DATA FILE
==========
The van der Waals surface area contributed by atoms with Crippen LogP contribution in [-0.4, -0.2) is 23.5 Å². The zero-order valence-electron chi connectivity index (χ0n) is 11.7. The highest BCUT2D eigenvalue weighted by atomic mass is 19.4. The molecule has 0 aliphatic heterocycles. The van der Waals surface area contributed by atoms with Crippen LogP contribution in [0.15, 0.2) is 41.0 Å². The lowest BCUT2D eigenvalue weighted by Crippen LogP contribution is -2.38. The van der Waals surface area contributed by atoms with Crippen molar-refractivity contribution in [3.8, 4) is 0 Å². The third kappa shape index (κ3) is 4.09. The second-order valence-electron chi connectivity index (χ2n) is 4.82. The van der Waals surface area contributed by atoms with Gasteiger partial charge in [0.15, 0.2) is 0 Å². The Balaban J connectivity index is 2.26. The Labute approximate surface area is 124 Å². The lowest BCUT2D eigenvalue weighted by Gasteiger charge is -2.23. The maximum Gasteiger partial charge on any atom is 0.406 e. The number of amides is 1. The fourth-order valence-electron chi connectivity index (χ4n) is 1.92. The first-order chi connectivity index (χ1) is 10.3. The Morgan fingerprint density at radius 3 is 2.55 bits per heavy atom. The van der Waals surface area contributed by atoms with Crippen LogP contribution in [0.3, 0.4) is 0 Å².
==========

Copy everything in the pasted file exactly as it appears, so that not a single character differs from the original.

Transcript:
The van der Waals surface area contributed by atoms with Crippen LogP contribution in [-0.4, -0.2) is 23.5 Å². The zero-order valence-electron chi connectivity index (χ0n) is 11.7. The highest BCUT2D eigenvalue weighted by atomic mass is 19.4. The molecule has 0 aliphatic heterocycles. The van der Waals surface area contributed by atoms with Crippen LogP contribution in [0.15, 0.2) is 41.0 Å². The lowest BCUT2D eigenvalue weighted by Crippen LogP contribution is -2.38. The van der Waals surface area contributed by atoms with Crippen molar-refractivity contribution in [3.8, 4) is 0 Å². The third kappa shape index (κ3) is 4.09. The second-order valence-electron chi connectivity index (χ2n) is 4.82. The van der Waals surface area contributed by atoms with Gasteiger partial charge in [0.15, 0.2) is 0 Å². The Balaban J connectivity index is 2.26. The Labute approximate surface area is 124 Å². The lowest BCUT2D eigenvalue weighted by Gasteiger charge is -2.23. The maximum Gasteiger partial charge on any atom is 0.406 e. The number of amides is 1. The fourth-order valence-electron chi connectivity index (χ4n) is 1.92. The first-order chi connectivity index (χ1) is 10.3. The Morgan fingerprint density at radius 3 is 2.55 bits per heavy atom. The van der Waals surface area contributed by atoms with Crippen LogP contribution in [0.3, 0.4) is 0 Å².